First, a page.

|  > The "INLINABLE" pragma's name is misleading, it is more like
|  > "SPECIALISABLE". Consider the documentation for INLINABLE:
|  >
|  > Top-level definitions can be marked INLINABLE.
|  >
|  > myComplicatedFunction :: (Show a, Num a) => ...
|  > myComplicatedFunction = ...
|  >
|  > {-# INLINABLE myComplicatedFunction #-}
|  >
|  > This causes exactly two things to happens.
|  >
|  > The function's (exact) definition is included in the interface file
|  > for the module.
|  > The function will be specialised at use sites -- even across modules.
|  >
|  > Note that GHC is no more keen to inline an INLINABLE function than any
|  > other.
|  >
|  > I propose that we deprecate "INLINABLE" over a number of years at the
|  > same time as introducing "SPECIALISABLE". This wouldn't cause
|  > breakages for a long time.
|  >
|  > _______________________________________________
|  > Libraries mailing list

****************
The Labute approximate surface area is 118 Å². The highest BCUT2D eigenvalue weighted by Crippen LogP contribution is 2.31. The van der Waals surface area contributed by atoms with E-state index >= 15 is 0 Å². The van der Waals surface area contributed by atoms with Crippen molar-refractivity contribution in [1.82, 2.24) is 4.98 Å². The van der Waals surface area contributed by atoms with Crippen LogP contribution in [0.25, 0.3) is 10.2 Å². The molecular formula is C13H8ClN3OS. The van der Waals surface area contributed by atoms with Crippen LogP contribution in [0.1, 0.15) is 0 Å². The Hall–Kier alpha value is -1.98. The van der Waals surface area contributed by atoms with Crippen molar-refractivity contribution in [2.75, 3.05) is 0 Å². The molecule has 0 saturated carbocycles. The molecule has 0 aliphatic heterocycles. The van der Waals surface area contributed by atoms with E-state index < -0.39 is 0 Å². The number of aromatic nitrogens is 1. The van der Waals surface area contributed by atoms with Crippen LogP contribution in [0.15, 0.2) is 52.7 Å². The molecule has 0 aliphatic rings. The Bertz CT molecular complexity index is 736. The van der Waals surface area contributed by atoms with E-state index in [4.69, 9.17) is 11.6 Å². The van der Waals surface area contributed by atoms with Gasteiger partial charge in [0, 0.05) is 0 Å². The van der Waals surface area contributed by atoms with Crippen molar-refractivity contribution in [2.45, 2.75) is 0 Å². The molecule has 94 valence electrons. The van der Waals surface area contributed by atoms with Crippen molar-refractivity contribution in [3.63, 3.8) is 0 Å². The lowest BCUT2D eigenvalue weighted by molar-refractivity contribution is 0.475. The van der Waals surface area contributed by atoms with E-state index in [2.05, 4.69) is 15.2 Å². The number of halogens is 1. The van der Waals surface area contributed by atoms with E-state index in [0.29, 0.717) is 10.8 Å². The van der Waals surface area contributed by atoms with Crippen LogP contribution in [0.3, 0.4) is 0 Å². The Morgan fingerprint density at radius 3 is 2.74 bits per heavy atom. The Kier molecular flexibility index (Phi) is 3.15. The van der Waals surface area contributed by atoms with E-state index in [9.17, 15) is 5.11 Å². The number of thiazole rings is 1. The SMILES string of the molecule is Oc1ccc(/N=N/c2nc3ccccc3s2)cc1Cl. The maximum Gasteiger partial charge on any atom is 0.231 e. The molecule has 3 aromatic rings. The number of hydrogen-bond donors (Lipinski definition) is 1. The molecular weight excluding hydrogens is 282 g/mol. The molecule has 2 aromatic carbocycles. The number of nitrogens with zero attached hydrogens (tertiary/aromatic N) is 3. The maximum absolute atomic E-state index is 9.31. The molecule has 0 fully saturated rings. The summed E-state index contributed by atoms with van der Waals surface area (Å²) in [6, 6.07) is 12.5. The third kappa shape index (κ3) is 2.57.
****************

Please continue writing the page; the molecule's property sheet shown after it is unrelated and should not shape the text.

|  > [hidden email]
|  > https://na01.safelinks.protection.outlook.com/?url=http%3A%2F%2Fmail.h
|  > askell.org%2Fcgi-bin%2Fmailman%2Flistinfo%2Flibraries&data=02%7C01%7Cs
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|  > ot%2FR5%2Fg3Vzl38sFyd6Dmzk6NPKB3DSo%3D&reserved=0
|  >
|  _______________________________________________
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Re: Rename INLINABLE to SPECIALISABLE

John Wiegley-2
>>>>> "SPJvL" == Simon Peyton Jones via Libraries <[hidden email]> writes:

SPJvL> For the record I don't have strong feelings here. Maybe SPECIALISABLE
SPJvL> should simply be a synonym for INLINABLE, allowing the author to
SPJvL> emphasise what's important to him or her.

And SPECIALIZABLE a synonym for both? :)